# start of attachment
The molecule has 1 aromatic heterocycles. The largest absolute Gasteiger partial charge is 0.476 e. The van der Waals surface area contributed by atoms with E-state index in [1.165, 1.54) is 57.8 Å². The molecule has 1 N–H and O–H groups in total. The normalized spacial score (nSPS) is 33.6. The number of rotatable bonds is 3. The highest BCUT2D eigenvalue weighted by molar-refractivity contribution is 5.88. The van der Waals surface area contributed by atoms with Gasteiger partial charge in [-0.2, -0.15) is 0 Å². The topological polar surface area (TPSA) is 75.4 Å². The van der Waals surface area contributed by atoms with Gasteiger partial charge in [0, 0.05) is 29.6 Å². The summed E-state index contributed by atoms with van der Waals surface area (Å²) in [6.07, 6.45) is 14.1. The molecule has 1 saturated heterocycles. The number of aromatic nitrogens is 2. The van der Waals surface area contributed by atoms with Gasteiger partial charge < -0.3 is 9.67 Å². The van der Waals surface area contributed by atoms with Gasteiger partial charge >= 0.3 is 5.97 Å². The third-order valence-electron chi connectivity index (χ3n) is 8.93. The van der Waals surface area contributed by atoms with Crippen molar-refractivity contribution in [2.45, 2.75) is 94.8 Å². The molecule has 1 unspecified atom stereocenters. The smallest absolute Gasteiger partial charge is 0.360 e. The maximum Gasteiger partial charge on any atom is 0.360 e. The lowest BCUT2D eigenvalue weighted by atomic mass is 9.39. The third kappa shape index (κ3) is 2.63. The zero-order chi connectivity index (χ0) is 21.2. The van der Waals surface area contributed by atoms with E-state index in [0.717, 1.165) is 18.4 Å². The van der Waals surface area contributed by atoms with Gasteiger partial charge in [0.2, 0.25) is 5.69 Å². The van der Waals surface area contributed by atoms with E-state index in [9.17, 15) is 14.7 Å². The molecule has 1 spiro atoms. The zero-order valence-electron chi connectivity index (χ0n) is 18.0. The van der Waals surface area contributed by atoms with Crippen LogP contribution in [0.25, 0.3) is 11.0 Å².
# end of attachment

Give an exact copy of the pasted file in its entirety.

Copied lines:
The molecule has 1 aromatic heterocycles. The largest absolute Gasteiger partial charge is 0.476 e. The van der Waals surface area contributed by atoms with E-state index in [1.165, 1.54) is 57.8 Å². The molecule has 1 N–H and O–H groups in total. The normalized spacial score (nSPS) is 33.6. The number of rotatable bonds is 3. The highest BCUT2D eigenvalue weighted by molar-refractivity contribution is 5.88. The van der Waals surface area contributed by atoms with Gasteiger partial charge in [-0.2, -0.15) is 0 Å². The topological polar surface area (TPSA) is 75.4 Å². The van der Waals surface area contributed by atoms with Gasteiger partial charge in [0, 0.05) is 29.6 Å². The summed E-state index contributed by atoms with van der Waals surface area (Å²) in [6.07, 6.45) is 14.1. The molecule has 1 saturated heterocycles. The number of aromatic nitrogens is 2. The van der Waals surface area contributed by atoms with Gasteiger partial charge < -0.3 is 9.67 Å². The van der Waals surface area contributed by atoms with Gasteiger partial charge >= 0.3 is 5.97 Å². The third-order valence-electron chi connectivity index (χ3n) is 8.93. The van der Waals surface area contributed by atoms with Crippen molar-refractivity contribution in [2.45, 2.75) is 94.8 Å². The molecule has 1 unspecified atom stereocenters. The smallest absolute Gasteiger partial charge is 0.360 e. The maximum Gasteiger partial charge on any atom is 0.360 e. The lowest BCUT2D eigenvalue weighted by atomic mass is 9.39. The third kappa shape index (κ3) is 2.63. The zero-order chi connectivity index (χ0) is 21.2. The van der Waals surface area contributed by atoms with E-state index in [0.717, 1.165) is 18.4 Å². The van der Waals surface area contributed by atoms with Gasteiger partial charge in [0.2, 0.25) is 5.69 Å². The van der Waals surface area contributed by atoms with E-state index in [9.17, 15) is 14.7 Å². The molecule has 1 spiro atoms. The zero-order valence-electron chi connectivity index (χ0n) is 18.0. The van der Waals surface area contributed by atoms with Crippen LogP contribution in [0.25, 0.3) is 11.0 Å².